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People v. Kaplan

Appellate Division of the Supreme Court of New York, First Department
Jun 11, 1959
8 A.D.2d 163 (N.Y. App. Div. 1959)


In People v. Kaplan (8 A.D.2d 163, 164), the court defines a trade as the business one practices or the work one engages in regularly; applying the feature of continuity discussed by the lexicographers.

Summary of this case from Home Ins. Co. v. Aurigemma


June 11, 1959.

Appeal from the Court of Special Sessions, JOHN B. LEE, M.

Wilmurt B. Linker of counsel ( Arthur E. Friedland, attorney), for appellant.

Irving Anolik of counsel ( Daniel V. Sullivan, District Attorney, attorney), for respondent.

On this appeal there is once more before us the question of whether the operation on Sunday of a self-service automatic coin-operated laundry comes within the proscription of article 192 of the Penal Law, which contains the "Sabbath" laws. We recently held in People v. Gwyer ( 7 A.D.2d 711) that such an operation did not violate section 2147 of article 192 which forbids (with certain specified exceptions) the public "selling or offering for sale" of any property. The basis of our decision there was that no sale of tangible property was involved. Here however we are not concerned with section 2147, for the conviction has been obtained under section 2146 which makes illegal the Sunday conduct of "[a]ll trades * * * except that when the same are works of necessity they may be performed on that day in their usual and orderly manner, so as not to interfere with the repose and religious liberty of the community."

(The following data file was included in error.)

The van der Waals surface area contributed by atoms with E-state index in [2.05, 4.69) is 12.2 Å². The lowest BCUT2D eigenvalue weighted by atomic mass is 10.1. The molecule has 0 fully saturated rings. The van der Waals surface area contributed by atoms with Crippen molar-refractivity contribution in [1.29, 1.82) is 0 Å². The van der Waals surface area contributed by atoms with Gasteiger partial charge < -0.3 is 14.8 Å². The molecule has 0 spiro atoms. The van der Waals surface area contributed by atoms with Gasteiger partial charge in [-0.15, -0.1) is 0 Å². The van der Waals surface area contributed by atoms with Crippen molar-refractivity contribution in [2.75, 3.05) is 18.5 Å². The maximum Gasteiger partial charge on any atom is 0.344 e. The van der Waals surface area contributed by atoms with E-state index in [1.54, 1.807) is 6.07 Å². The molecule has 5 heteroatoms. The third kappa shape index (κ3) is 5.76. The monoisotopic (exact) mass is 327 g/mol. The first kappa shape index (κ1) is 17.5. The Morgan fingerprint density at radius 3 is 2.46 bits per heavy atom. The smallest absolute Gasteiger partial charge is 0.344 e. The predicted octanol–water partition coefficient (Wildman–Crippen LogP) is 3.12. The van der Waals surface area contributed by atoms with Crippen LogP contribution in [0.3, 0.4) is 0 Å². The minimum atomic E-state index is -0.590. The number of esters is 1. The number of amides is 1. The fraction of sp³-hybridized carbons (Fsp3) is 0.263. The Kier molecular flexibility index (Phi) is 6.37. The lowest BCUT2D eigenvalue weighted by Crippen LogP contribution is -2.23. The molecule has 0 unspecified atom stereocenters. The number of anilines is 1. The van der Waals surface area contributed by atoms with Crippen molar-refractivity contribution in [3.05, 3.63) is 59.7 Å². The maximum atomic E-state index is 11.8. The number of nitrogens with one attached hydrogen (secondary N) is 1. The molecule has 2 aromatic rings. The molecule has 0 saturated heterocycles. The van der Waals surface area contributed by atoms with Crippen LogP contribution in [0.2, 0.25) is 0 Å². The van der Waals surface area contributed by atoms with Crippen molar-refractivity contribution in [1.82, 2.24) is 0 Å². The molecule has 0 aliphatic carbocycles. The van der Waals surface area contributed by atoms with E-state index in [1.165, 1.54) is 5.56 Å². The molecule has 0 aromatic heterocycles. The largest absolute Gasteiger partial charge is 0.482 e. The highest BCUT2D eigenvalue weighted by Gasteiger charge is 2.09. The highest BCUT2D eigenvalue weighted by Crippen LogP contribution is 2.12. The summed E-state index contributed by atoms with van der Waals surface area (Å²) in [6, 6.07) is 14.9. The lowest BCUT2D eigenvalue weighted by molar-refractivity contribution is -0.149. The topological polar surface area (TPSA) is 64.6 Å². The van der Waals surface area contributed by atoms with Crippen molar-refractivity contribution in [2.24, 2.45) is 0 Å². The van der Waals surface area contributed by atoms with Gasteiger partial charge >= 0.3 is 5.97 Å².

Our first inquiry therefore is whether defendant's operation may be classified as a trade. We think it must be so regarded. A trade is "The business one practices or the work in which one engages regularly". (See Webster's New International Dictionary [2d ed.].) The business in which defendant regularly engaged was the operation for gain of a coin-operated laundry and consequently was his trade.

The argument is advanced that defendant was not conducting a trade on Sunday since he took no part in the operation and in fact was not even present, the premises having been left open the night before for the convenience and use of patrons on Sunday. The argument is ingenious but not realistic. Suppose that defendant had followed the same practice of operating on certain weekdays without being on the premises. Could it then be said that he was not engaged in a business or "trade" on those days? We hardly think so for defendant's enterprise, no matter how viewed, was a trade, whenever and however operated.